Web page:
• In order to make the project viable, the revenues may need to be able to meet debt service i.e. meet DSCR requirements
    • Thus for higher revenue levels, higher tariffs should be required (as compared to Long Term debt transaction)
    • Due to higher and sometimes unbalanced risks, equity investors may need higher return
    • Lender’s requirements of Corporate Guarantees for debt may result in increased equity risk (and thus pricing)
    • In order to meet such return requirements, the revenues may need to be higher and thus higher tariffs
  • 14
    Result: High Cost of Capital – Debt + Equity
    To Make Tariff Attractive for End Users
    For Public Off-taker / Developer
    For Private Off-taker / Developer
    Assumptions:
    • In house cooling capex of SR 13,400 per TR of cooling with SR 2200 / TR as O&M each year
    • Debt interest rate is assumed to be 10% for the computations
    • Leverage of 70% and tariff is set while ensuring that the debt is serviced in the required tenor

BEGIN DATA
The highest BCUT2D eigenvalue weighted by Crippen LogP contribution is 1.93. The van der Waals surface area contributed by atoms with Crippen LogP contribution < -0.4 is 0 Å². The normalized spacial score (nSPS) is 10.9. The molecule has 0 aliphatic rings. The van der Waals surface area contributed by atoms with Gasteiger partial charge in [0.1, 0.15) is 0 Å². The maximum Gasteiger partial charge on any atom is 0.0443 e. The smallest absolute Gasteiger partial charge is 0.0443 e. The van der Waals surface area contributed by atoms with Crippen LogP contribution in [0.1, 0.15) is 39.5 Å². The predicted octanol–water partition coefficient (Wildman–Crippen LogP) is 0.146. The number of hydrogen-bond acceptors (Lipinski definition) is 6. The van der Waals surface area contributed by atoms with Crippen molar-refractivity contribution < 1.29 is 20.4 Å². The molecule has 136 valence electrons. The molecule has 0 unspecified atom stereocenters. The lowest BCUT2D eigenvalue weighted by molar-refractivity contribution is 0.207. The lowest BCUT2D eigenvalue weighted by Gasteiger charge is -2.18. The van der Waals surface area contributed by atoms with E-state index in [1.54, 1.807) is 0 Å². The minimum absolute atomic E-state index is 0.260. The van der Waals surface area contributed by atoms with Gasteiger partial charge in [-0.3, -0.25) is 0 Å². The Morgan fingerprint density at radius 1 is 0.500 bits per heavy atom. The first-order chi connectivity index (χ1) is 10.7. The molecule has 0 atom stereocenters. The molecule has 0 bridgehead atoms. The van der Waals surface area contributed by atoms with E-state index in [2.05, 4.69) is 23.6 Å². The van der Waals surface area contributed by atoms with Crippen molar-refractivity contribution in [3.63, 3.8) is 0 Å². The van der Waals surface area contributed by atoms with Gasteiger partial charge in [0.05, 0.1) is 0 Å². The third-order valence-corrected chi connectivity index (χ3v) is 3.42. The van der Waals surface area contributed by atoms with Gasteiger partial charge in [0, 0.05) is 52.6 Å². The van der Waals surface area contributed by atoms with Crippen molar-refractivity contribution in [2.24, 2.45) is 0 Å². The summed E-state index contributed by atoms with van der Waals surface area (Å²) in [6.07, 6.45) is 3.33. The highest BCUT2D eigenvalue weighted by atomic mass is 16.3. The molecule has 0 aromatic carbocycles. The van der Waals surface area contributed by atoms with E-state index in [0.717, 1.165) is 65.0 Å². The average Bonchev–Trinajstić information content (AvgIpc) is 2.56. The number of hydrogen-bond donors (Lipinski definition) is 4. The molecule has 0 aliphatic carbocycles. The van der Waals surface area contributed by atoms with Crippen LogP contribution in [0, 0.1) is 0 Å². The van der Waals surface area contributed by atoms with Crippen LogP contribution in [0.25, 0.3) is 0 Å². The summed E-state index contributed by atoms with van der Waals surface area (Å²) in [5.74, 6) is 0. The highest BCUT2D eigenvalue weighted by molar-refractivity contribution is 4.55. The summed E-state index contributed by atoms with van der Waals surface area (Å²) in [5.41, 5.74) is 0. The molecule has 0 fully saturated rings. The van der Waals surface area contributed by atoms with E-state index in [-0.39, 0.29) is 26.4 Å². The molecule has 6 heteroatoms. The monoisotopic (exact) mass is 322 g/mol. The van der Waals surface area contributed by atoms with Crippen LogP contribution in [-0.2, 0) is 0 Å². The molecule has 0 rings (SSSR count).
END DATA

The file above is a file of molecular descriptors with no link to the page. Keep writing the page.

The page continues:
• EFLH of 4,000 Hrs
    • A typical in-house cooling consumption charge of SR 0.481/TR-HR whereas for DCP of SR 0.187/TR-HR
    Inferences:
    • DC is viable in the long run due to better efficiency which can be observed by comparing the consumption charges
    • The viability increases with the availability of longer term debt
    • In the above, DCP becomes viable if debt tenor is >9 years
    Assumptions:
    • Leverage of 70%.
    • Various combinations of IRRs are used and the increase in tariff required to meet the IRR is normalized and displayed
    Inferences:
    • To double the IRR from 8% to 16% a 33% increase in tariff is required in this particular example
  • 15
    Dhahran Area DCP – A Case Study
  • 16
    About Project
    Showcasing the first scheme of its kind in the MENA region